What may be at stake as the result of these complex processes is the emergence of something like a global Orthodoxy, which mirrors similar developments in Catholic, Protestant and Pentecostal circles. These developments in Christianity resemble the increasing globalization of other religious traditions, such as Islam, Judaism and Buddhism. Each of these traditions wrestle with tensions between various aspects of their religious traditions, which in some cases put much emphasis on its localized forms, and in other tend to prioritize the transnational and global.
For this conference it is assumed that Orthodox Churches tend to take a special position in this particular dynamics, with strong emphasis on localized, regional and linguistically distinct traditions which at the same time are interpreted as fully fledged representations of the ‘universal church’. It is a model that is both challenged by, but in some respects also further developed in view of processes of globalization, geopolitical changes and migration.
New Theologies, Same Tradition
At the same time, the named challenges shift the balance towards other, hitherto less developed fields of theology, apart from the classical theological disciplines. Whether appreciated or not, new theological disciplines are emerging. Orthodox theologians over the world are now urged to develop their positions not only in traditional fields systematic theology, biblical theology, liturgical theology and the like, but also to offer elements of social teaching, political theology, social anthropology and global ethics. Accordingly, inter-confessional and inter-religious dialogue experiences a concomitant shift from fundamental towards ethical questions, including debates about human rights, traditional values and the like.
The conference hopes to address the question of the formation of a global Orthodoxy, taking into account the developments in the Eastern Orthodox Churches, most of which come from majority contexts, as well as in the non-Chalcedonian, mostly Oriental Churches, mostly from minority contexts, thus inviting sustained attention to similarities in and differences between both sub-traditions, mutual influences and communalities between these sub-groups.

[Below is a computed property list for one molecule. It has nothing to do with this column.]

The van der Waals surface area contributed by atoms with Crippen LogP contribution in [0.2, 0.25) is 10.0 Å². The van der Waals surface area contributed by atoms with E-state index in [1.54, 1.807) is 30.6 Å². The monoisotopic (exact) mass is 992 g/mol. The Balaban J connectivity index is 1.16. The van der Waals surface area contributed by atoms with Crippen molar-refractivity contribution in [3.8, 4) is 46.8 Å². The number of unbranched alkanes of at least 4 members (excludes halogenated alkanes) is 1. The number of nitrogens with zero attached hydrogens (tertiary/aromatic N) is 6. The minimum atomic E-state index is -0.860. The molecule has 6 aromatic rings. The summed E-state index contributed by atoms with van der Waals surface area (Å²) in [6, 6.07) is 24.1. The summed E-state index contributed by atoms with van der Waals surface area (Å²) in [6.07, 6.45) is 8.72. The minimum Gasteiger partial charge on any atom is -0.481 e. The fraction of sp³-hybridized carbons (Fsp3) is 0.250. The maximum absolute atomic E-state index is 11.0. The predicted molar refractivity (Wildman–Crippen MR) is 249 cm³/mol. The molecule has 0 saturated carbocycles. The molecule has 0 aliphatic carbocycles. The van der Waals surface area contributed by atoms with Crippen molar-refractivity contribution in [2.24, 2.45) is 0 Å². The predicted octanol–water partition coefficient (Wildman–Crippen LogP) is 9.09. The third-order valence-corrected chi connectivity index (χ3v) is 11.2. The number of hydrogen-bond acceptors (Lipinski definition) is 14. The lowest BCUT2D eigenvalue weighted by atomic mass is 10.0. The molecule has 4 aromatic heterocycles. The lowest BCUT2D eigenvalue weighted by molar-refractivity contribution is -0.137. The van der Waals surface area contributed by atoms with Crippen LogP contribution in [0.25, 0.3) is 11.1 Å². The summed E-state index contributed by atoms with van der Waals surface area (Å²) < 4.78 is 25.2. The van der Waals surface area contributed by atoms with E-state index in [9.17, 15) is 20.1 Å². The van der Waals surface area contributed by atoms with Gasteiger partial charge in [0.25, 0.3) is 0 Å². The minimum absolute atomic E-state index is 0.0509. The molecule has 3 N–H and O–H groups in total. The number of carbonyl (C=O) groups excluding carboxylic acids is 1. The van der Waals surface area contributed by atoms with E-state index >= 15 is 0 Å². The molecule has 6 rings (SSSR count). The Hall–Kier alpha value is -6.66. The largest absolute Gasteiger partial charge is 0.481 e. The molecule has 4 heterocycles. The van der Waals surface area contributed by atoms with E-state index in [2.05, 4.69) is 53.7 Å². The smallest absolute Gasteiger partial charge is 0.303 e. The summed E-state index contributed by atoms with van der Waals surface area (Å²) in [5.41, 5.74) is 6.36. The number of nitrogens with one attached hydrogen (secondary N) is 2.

icoon roeblev engel
Berkley Center for Religion, Peace and World Affairs, Georgetown University, Washington D.C., United States of America
October 2, 16:00-17:00
Professor, Center for the Study of Religion, Russian State University for the Humanities, Moscow, Russia
September 30, 16:00-17:00
Professor of History, University of Northwestern, St. Paul, Minnesota, USA
Associate Professor of Sociology of Religion, Gothenburg University, Sweden
The Churches of Minneapolis and Saint Paul since 1989
Associate Professor of Religious Studies,
National Pedagogical Dragomanov University, Kiev, Ukraine
At home among strangers and strangers among their own: Ukrainian Orthodox migrants in Poland
Postdoctoral Fellow, John C. Danforth Center on Religion and Politics , Washington University in St. Louis, USA
Heleen Murre-van den Berg, Jan Gehm, Matija Miličić, Habtom Yohannes
Rewriting Global Orthodoxy:
Oriental Christianity in Europe
between 1970 and 2020
Associate Professor, General History Department, Vladimir State University, Vladimir, Russia
Research Fellow, Institute for Philosophy and Social Theory, University of Belgrade, Serbia
Postdoctoral Fellow, Center for the Study of Religion and Conflict, Arizona State University, USA
Avimalek Betyousef post-doctoral fellow, History department, University of California, Berkeley, USA
Speaking to the State:
Assyrian Intellectuals and the Ba’th Regime of the 1970s
Sielke Beata Kelner
Postdoctoral Researcher, Institute for History, Leiden University, The Netherlands
Christian transnational activism and Father Calciu-Dumitreasa
Project Manager Social, Cultural and Religious embedding of Family Businesses, WIFU, Witten/Herdecke University, Germany
Is Symphonia still the Relevant Category?
Deputy Director, Volos Academy for Theological Studies, and Lecturer, Hellenic Open University, Patras, Greece
Its Christian Roots and the Challenge of the Immigrant Crisis. An Eastern Orthodox political theological reflection
Assistant Professor, School of Philosophy, Faculty of Humanities National Research, University Higher School of Economics, Moscow, Russia